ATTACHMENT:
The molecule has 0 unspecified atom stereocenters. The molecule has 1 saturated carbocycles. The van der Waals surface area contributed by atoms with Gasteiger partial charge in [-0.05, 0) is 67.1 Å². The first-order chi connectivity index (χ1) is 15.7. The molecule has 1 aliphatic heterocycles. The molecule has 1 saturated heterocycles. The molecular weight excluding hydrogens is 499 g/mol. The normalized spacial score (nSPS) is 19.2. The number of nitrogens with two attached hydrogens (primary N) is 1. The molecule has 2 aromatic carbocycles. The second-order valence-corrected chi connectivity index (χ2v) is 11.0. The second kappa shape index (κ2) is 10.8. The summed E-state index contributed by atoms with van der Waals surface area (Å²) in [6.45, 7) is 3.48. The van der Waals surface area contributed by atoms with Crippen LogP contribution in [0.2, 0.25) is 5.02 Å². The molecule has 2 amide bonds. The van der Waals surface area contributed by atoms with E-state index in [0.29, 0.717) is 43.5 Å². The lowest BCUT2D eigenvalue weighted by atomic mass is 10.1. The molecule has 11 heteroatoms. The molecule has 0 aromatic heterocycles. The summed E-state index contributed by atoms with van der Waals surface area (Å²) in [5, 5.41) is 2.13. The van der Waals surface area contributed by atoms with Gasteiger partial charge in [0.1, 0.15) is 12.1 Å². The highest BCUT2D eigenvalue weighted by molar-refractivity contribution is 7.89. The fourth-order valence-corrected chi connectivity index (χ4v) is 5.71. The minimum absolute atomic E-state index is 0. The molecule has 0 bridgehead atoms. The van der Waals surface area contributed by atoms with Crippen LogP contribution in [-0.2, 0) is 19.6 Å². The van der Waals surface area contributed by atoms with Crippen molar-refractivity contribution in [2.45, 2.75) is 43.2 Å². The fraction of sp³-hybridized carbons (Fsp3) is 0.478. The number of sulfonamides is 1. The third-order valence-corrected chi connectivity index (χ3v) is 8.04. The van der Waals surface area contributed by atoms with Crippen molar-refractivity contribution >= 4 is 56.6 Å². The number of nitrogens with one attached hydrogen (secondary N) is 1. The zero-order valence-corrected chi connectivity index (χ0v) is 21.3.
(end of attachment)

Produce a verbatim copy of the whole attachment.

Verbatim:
The molecule has 0 unspecified atom stereocenters. The molecule has 1 saturated carbocycles. The van der Waals surface area contributed by atoms with Gasteiger partial charge in [-0.05, 0) is 67.1 Å². The first-order chi connectivity index (χ1) is 15.7. The molecule has 1 aliphatic heterocycles. The molecule has 1 saturated heterocycles. The molecular weight excluding hydrogens is 499 g/mol. The normalized spacial score (nSPS) is 19.2. The number of nitrogens with two attached hydrogens (primary N) is 1. The molecule has 2 aromatic carbocycles. The second-order valence-corrected chi connectivity index (χ2v) is 11.0. The second kappa shape index (κ2) is 10.8. The summed E-state index contributed by atoms with van der Waals surface area (Å²) in [6.45, 7) is 3.48. The van der Waals surface area contributed by atoms with Crippen LogP contribution in [0.2, 0.25) is 5.02 Å². The molecule has 2 amide bonds. The van der Waals surface area contributed by atoms with E-state index in [0.29, 0.717) is 43.5 Å². The lowest BCUT2D eigenvalue weighted by atomic mass is 10.1. The molecule has 11 heteroatoms. The molecule has 0 aromatic heterocycles. The summed E-state index contributed by atoms with van der Waals surface area (Å²) in [5, 5.41) is 2.13. The van der Waals surface area contributed by atoms with Gasteiger partial charge in [0.1, 0.15) is 12.1 Å². The highest BCUT2D eigenvalue weighted by molar-refractivity contribution is 7.89. The fourth-order valence-corrected chi connectivity index (χ4v) is 5.71. The minimum absolute atomic E-state index is 0. The molecule has 0 bridgehead atoms. The van der Waals surface area contributed by atoms with Crippen LogP contribution in [-0.2, 0) is 19.6 Å². The van der Waals surface area contributed by atoms with Crippen molar-refractivity contribution in [2.45, 2.75) is 43.2 Å². The fraction of sp³-hybridized carbons (Fsp3) is 0.478. The number of sulfonamides is 1. The third-order valence-corrected chi connectivity index (χ3v) is 8.04. The van der Waals surface area contributed by atoms with Crippen molar-refractivity contribution >= 4 is 56.6 Å². The number of nitrogens with one attached hydrogen (secondary N) is 1. The zero-order valence-corrected chi connectivity index (χ0v) is 21.3.